Search Menu Globe Arrow Right Close
discoveries magazine

COVID-19 Vaccine Response in IBD Patients

An illustration showing the various interactions of COVID-19 vaccines and IBD.

When vaccines first became available for COVID-19, 70% of surveyed people with inflammatory bowel disease (IBD) expressed concerns about side effects.

Crohn’s disease, ulcerative colitis and other forms of IBD are chronic conditions that occur when the intestinal immune system becomes overreactive, causing chronic diarrhea and other digestive symptoms. Because immune system malfunction is one possible cause of IBD—and patients are often treated with immune-modifying medications—patients also worried that vaccines might not produce a sufficient immune response to protect them against COVID-19. But recent Cedars-Sinai research should ease their minds and digestive systems.

The study revealed that IBD patients receiving immune-modifying therapies were not at risk of increased side effects from the Pfizer-BioNTech or Moderna COVID- 19 vaccines. More than 90% of IBD patients produced antibodies in response to COVID-19 vaccines, regardless of vaccine type and whether they were taking immune-modifying medications, according to Dr. Gil Melmed, director of Inflammatory Bowel Disease Clinical Research. However, IBD patients receiving the Johnson & Johnson vaccine developed significantly lower antibody levels than those receiving the two other vaccines.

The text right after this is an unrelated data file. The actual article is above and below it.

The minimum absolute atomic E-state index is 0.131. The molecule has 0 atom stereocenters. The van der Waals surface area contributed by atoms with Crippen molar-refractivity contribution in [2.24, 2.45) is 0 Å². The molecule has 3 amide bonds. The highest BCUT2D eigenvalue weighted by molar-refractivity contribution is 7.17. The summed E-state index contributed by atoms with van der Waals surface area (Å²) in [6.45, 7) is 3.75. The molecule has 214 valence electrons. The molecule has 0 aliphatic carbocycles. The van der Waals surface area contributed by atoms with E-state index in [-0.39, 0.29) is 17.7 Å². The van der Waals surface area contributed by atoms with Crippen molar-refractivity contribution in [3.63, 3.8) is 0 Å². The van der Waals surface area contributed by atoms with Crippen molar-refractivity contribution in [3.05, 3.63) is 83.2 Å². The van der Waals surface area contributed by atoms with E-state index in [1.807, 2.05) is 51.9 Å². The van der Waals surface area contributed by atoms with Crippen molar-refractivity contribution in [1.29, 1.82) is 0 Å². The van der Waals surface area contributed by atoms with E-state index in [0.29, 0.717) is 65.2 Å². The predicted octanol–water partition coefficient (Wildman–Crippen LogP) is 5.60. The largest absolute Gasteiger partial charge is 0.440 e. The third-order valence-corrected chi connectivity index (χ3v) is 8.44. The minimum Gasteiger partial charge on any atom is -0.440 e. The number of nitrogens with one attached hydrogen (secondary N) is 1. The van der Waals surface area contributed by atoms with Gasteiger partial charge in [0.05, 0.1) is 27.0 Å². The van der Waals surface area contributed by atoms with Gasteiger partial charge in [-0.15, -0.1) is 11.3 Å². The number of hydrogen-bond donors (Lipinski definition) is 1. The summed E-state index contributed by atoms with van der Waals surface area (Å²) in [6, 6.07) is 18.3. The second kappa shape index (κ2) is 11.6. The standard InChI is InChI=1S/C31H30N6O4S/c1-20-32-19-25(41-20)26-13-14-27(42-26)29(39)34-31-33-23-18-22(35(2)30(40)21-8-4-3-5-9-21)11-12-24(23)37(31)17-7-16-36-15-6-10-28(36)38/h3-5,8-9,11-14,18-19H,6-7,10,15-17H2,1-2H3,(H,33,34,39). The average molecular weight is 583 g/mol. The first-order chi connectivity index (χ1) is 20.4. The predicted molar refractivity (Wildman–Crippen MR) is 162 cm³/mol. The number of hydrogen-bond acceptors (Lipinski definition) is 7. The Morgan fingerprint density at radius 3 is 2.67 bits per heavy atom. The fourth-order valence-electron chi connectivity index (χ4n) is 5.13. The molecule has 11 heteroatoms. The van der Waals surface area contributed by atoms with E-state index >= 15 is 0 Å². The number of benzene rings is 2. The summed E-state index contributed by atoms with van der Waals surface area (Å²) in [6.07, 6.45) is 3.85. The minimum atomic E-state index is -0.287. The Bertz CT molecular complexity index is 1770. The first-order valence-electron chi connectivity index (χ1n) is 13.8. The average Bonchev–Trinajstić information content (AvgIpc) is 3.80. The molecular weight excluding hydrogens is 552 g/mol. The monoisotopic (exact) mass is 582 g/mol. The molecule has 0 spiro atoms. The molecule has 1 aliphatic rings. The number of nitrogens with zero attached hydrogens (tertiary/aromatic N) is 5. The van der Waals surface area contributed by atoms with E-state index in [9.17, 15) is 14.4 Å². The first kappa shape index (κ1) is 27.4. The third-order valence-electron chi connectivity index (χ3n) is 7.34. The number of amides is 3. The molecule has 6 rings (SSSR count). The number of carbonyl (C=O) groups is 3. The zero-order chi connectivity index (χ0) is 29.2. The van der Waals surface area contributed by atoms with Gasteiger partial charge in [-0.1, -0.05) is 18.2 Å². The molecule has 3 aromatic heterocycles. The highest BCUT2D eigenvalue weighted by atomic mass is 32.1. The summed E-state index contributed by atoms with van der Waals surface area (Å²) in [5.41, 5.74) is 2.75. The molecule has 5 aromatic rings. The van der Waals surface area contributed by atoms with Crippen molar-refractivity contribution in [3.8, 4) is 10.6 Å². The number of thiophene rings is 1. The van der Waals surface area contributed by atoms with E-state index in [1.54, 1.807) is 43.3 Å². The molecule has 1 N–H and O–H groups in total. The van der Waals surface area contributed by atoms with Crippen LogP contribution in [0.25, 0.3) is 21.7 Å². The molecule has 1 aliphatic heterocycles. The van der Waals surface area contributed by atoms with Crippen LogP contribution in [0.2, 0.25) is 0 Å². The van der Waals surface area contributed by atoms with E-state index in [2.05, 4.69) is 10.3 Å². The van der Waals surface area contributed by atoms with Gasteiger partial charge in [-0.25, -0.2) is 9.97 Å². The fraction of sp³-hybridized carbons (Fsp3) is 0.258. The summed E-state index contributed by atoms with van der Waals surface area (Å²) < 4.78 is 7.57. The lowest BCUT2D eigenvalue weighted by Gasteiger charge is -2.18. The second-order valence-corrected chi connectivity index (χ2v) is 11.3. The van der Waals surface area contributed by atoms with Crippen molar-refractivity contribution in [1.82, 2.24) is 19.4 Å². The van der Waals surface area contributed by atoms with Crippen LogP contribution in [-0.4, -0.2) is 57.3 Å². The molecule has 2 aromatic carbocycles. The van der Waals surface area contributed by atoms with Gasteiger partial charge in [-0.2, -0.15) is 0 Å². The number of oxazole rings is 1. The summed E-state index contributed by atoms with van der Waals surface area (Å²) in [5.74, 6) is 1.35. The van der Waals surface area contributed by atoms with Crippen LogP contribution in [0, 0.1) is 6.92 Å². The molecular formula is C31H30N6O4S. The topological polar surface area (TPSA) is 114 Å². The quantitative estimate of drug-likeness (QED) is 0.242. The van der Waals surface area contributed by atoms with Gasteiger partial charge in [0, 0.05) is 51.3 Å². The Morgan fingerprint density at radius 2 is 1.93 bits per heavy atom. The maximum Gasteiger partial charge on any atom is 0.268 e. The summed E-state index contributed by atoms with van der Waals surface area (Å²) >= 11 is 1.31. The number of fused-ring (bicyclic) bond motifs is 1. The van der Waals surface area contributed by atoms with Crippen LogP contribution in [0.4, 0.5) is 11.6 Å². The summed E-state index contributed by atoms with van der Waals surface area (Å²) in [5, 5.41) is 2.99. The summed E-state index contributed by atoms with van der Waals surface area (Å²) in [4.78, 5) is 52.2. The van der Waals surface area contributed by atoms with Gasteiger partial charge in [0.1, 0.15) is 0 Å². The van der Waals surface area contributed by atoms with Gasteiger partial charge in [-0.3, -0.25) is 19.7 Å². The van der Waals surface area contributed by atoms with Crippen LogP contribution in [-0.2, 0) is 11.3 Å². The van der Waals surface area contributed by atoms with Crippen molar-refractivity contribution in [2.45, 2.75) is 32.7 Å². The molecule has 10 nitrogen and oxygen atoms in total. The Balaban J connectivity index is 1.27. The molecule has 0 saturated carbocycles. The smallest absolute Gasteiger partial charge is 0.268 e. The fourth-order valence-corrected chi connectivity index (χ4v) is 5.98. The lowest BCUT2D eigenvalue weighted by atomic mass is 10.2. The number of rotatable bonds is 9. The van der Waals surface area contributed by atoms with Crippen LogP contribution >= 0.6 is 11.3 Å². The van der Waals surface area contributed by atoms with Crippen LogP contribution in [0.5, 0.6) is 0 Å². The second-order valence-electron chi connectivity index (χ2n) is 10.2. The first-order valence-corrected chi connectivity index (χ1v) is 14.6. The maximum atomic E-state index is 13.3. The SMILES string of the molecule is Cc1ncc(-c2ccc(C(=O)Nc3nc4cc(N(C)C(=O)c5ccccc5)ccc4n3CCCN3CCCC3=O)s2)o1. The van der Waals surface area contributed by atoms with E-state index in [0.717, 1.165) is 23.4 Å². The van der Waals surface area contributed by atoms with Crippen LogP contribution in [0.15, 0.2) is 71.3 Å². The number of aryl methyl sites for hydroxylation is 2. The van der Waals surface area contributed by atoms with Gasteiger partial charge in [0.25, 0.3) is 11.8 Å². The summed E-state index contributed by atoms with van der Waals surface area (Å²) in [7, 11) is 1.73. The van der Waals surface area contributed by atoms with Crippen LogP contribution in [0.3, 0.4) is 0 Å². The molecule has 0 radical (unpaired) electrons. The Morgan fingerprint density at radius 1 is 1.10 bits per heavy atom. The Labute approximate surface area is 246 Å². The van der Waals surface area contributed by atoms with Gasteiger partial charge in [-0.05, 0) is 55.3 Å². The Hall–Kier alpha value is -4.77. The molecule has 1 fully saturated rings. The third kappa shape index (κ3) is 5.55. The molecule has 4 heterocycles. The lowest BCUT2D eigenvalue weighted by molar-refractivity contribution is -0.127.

"The mRNA vaccines may have a more potent mechanism for inducing antibody response," Dr. Melmed says of the Pfizer and Moderna vaccines. "And because they are delivered in two doses, rather than one dose like the Johnson & Johnson vaccine, they provide two immunological hits."